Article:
You are on page 1of 9

Economic Statistics

Descriptive Statistics
Project 1: September 9, 2012

Greek Life and Hooking Up

Curry Clements, Yakov Kagan, Kellen Sanger

Introduction Vanderbilt Universitys Greek life undoubtedly plays a dominating role in the social scene on campus. More than 40% of all students at Vanderbilt participate in Greek life and the campus thrives on various social events that the fraternities and sororities hold. Parties, sorority/fraternity swaps, and other social events oftentimes involve casual hook ups or sexual encounters. Our project takes a closer look at how involvement in Greek life at school impacts the amount of hook ups a student has during their time at Vanderbilt. This project is of interest to students deciding on whether or not to join a sorority or fraternity, students already involved in Greek life, and also to those who are not involved. Statistics drawn from this project reveal compelling information regarding the social culture of our school. Does being in a sorority or fraternity increase the amount of people you hook up with? Our hypothesis is that due to increased social events associated with joining a fraternity or sorority at school, students who participate in Greek life will hook up with more people than those that do not participate. Social events held or facilitated by Greek life oftentimes involve alcohol, dancing, and socializing. We believe that these factors play a large role in hooking up. An increased participation in events traditionally leading to hooking up will lead to an increase in hooking up. Students in fraternities or sororities participate in these in higher quantities and will therefore hook up with more people. Our project is designed to test these beliefs. Hooking up culture in college is a widely researched topic and literature relevant to our topic exists. Our project differs in that we are looking specifically into Greek lifes correlation with hooking as oppose to various other topics. Studies have found that hooking up greatly increases as students participate in collegiate life (Owen, Rhoades, Stanley, & Fincham). Alcohol

and events that include dancing and socializing in college also lead to more hookups. While casual sexual interaction occurs in many different social and developmental contexts, the casual sexual practice of the hookup is especially characteristic of late adolescent western college students (Duck, Steve & Foley). Other literature supports the concept of alcohol leading to hooking up as college students waffle between strategically using alcohol in order to attain social goals and depending on alcohol to feel comfortable enough to engage in casual sex (Zalewski). Our project is fundamentally different than this information because we are specifically exploring Greek life and hooking up. By looking into how a fraternity or sorority impacts hooking up, we are researching a related yet different variable. Data Collection The target population of our study is the entire student body of Vanderbilt. The sample that we chose to use consists of our Econ 150 class. We collected our data by emailing a survey to the members of our economics class and asked them a series of questions related to our subject. We did the survey through and assured student their responses were anonymous in order to insure honesty on a sensitive subject. The response rate of our survey was 58.9% as 33 of the 57 students enrolled in the class completed our survey. We concluded that this response rate was high enough to lead to valid statistics worthy of analysis as the responses were highly balanced and consistent with the Vanderbilt population. Of the 33 responses, 48.5% of the students are non-Greek while 51.5% are Greek. These are highly representative of the student body as a whole. While we recognize some bias regarding nonresponse error and the size of our sample, an online survey was the most efficient means of collecting this data given the budget and time allowed for the project.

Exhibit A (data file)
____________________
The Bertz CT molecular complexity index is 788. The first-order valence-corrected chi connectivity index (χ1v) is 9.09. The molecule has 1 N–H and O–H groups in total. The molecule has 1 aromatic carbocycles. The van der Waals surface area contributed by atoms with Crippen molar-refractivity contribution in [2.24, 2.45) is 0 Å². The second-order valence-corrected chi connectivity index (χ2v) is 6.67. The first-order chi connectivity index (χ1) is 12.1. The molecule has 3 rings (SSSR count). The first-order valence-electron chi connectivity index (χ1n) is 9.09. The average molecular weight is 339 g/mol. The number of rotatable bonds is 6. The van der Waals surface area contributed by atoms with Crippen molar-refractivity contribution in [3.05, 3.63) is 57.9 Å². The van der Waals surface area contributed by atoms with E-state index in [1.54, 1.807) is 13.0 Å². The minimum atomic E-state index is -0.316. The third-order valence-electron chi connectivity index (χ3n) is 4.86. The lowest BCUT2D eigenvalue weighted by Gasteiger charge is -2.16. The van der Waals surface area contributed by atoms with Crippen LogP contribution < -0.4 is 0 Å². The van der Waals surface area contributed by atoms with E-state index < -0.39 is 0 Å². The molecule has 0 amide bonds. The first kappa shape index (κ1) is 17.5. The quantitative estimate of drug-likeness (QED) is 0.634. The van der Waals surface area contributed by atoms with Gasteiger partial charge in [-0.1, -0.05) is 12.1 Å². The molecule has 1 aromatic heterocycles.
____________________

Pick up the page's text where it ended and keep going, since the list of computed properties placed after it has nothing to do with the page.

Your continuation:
Interpretation and Conclusion After analyzing the data, we found our hypothesis to be correct. We discovered a positive correlation between Greek life participation and the amount of people someone in Greek life has hooked up with. For students that joined a social fraternity or sorority, 70.6% hooked up with 6 or more people since arriving. The same is true for only 25% of the non-Greeks. 50% of the nonGreek students fell into the 0-2 hookups range with 0% of the students falling into the upper range of 16-20 hookups. The Greek student sample size differed greatly as only 11.8% Greek students had 0-2 hookups while 23.5% had 16-20 hookups. We concluded that all of the factors associated with Greek Life at Vanderbilt, such as a more intense social scene and the consumption of alcohol, lead to more hookups.

Greek vs. Non-Greek

NonGreek, 16, Greek, 17, 52% 48%

Greek Non-Greek

An initial statistic relevant to our project is the amount of Greek vs. non-Greek students that we sampled. In the above pie chart, 52% are Greek while 48% are non-Greek. This is consistent with school norms and gives legitimacy to our results. This information also shows the dominate nature of Greek life at Vanderbilt. The fact that students place such high value in joining a social fraternity or sorority indicates that one, there may be a reason to join Greek life (more hookups), and two, students will likely desire hookups of the same social standing.